Simply infusing a carrier oil with herbs will transform it into a versatile ingredient. There are several ways to infuse oils, but my favorite is the Folk or Simpler’s Method, which relies on the sun to naturally infuse oil with herbal properties. But I've also included a quick method if you're short on time.
Many different organic carrier oils may be used, but jojoba oil and olive oil are wise choices because they have a long shelf life and are suitable for many applications. You can use countless herbs, and listed below are some of the most popular choices. You can use herbal-infused oils to create massage oils, salves, lip balms, facial serums, hair treatments, body creams, soaps, and more!
Folk Method for Solar-Infused Oils
Use the sun to naturally infuse oil with the goodness of herbs!
- We always recommend using dried herbs. If you desire fresh herbs, wilt them first for 12 hours to remove the moisture (too much water will cause your oil to go rancid), cut into small pieces, and crush with a mortar and pestle before adding to the jar.
- Place herbs in a clean, dry quart jar.
- Fill remaining space in jar with oil of choice, making sure to cover herbs by at least 1 inch. If your herbs soak up all of the oil, then pour more oil on top to ensure the herbs are well covered.
- Stir well and cap jar tightly.
- Place jar in a sunny, warm windowsill and shake once or more per day. You can also cover the jar with a brown paper bag if you prefer that to direct sunlight.
- After 2-3 weeks, strain the herbs out of the oil using cheesecloth or a mesh strainer. Make sure and squeeze out every precious drop of oil!
- Pour into glass bottles and store in a cool dark place. The oil should keep for at least a year. Vitamin E Oil may also be added to prolong shelf life.
QUICK METHOD FOR HEat-INFUSING OILS
The quick method utilizing heat is sometimes necessary when herbal oils need to be created in a pinch. Much care needs to be taken when crafting herbal oils this way because you don't want to deep-fry your herbs!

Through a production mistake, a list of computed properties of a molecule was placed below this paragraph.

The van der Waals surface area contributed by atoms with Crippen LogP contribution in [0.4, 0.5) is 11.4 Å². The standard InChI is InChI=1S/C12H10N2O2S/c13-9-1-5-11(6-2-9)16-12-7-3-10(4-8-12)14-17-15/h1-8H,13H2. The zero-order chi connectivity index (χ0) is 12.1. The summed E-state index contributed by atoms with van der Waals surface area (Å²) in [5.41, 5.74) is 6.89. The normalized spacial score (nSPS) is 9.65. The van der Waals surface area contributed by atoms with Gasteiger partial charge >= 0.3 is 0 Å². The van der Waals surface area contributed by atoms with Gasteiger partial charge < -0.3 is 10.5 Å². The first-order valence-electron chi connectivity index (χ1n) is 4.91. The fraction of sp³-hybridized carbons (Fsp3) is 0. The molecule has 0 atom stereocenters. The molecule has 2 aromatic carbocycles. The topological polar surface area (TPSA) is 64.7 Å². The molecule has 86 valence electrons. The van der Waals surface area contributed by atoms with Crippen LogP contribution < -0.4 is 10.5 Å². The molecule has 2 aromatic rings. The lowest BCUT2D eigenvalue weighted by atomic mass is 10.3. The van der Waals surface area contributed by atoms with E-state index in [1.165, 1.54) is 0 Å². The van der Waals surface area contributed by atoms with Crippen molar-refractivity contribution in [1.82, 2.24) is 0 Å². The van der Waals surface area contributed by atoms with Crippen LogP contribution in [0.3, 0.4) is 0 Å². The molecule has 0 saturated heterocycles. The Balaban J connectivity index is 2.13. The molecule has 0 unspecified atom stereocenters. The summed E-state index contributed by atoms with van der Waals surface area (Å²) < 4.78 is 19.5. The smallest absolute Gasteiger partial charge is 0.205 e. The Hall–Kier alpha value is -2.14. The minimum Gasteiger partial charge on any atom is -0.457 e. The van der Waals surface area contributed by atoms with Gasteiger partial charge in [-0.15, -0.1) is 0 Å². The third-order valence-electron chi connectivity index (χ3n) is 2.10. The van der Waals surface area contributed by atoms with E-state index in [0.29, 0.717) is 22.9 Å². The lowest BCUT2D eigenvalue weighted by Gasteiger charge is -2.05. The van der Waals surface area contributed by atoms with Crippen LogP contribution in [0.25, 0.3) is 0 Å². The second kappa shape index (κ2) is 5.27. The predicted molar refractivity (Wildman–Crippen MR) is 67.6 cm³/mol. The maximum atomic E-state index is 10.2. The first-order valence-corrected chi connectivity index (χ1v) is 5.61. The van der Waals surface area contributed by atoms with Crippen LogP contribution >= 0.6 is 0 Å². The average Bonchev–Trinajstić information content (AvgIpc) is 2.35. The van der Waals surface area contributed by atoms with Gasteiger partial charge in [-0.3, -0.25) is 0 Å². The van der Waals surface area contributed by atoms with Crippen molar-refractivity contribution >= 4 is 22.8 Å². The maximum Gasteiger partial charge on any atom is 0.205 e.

- Place herbs in crock-pot, double boiler, or electric yogurt maker, and cover with organic extra virgin olive oil (or other carrier oil of choice), leaving at least an inch or two of oil above the herbs.
- Gently heat the herbs over very low heat (preferably between 100 to 140 degrees Fahrenheit) for 1-5 hours until the oil takes on the color and scent of the herb. Some texts recommend heating the oil 48-72 hours at a controlled temperature of 100 degrees Fahrenheit.
- Turn off heat and allow to cool.
- Once oil is cooled, strain using cheesecloth, and bottle into dry and sterilized amber bottles.
- Store in a cool, dark, dry place. Vitamin E Oil may also be added to prolong shelf life.
HERBS TO INFUSE
There are many different options for herbs to use in oil infusions, depending upon your needs. We always suggest using organic herbs whenever possible to ensure you are not adding synthetic chemicals to your creations. Here are some of the most commonly used herbs:
- Arnica flowers (external use only)
- Calendula flowers
- Cayenne peppers
- Cedar leaf
- Comfrey root and leaf
- Goldenseal leaf
- Lemon balm
- Mullein flowers
- Myrrh gum resin
- Oregon grape root
- Peppermint leaf
- Plantain leaf
- Poke root
- Rosemary leaf
- St. John's Wort
- Thyme leaf
- Yarrow leaf and flower
CREATE SPECIAL BLENDS WITH HERBAL COMBOS
Floral Oil: An aromatic oil that will lift the spirits and smells divine. Apply to the skin after a shower, bath, or during a massage. The oil is moisturizing, relaxing, and calming. To make, infuse organic rose petals, lavender flowers, and/or chamomile flowers in organic jojoba oil.
do you love infusions as much as we do?
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